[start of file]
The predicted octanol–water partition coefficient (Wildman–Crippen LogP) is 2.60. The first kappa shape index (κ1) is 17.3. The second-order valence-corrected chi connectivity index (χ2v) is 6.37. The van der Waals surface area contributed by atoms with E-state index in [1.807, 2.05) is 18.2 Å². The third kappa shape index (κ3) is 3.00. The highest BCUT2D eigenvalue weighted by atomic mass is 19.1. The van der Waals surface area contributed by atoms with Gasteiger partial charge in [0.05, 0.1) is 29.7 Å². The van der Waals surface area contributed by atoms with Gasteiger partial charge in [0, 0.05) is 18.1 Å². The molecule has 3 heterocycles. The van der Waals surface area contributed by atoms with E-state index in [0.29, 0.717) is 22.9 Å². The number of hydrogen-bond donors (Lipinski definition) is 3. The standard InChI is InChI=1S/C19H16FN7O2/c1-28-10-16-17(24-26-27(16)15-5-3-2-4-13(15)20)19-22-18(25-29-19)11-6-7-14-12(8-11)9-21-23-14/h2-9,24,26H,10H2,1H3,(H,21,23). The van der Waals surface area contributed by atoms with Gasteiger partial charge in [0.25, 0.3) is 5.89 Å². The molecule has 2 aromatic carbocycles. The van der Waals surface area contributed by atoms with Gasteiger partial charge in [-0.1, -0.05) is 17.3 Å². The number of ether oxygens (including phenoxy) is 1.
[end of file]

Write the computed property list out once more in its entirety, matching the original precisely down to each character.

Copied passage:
The predicted octanol–water partition coefficient (Wildman–Crippen LogP) is 2.60. The first kappa shape index (κ1) is 17.3. The second-order valence-corrected chi connectivity index (χ2v) is 6.37. The van der Waals surface area contributed by atoms with E-state index in [1.807, 2.05) is 18.2 Å². The third kappa shape index (κ3) is 3.00. The highest BCUT2D eigenvalue weighted by atomic mass is 19.1. The van der Waals surface area contributed by atoms with Gasteiger partial charge in [0.05, 0.1) is 29.7 Å². The van der Waals surface area contributed by atoms with Gasteiger partial charge in [0, 0.05) is 18.1 Å². The molecule has 3 heterocycles. The van der Waals surface area contributed by atoms with E-state index in [0.29, 0.717) is 22.9 Å². The number of hydrogen-bond donors (Lipinski definition) is 3. The standard InChI is InChI=1S/C19H16FN7O2/c1-28-10-16-17(24-26-27(16)15-5-3-2-4-13(15)20)19-22-18(25-29-19)11-6-7-14-12(8-11)9-21-23-14/h2-9,24,26H,10H2,1H3,(H,21,23). The van der Waals surface area contributed by atoms with Gasteiger partial charge in [0.25, 0.3) is 5.89 Å². The molecule has 2 aromatic carbocycles. The van der Waals surface area contributed by atoms with Gasteiger partial charge in [-0.1, -0.05) is 17.3 Å². The number of ether oxygens (including phenoxy) is 1.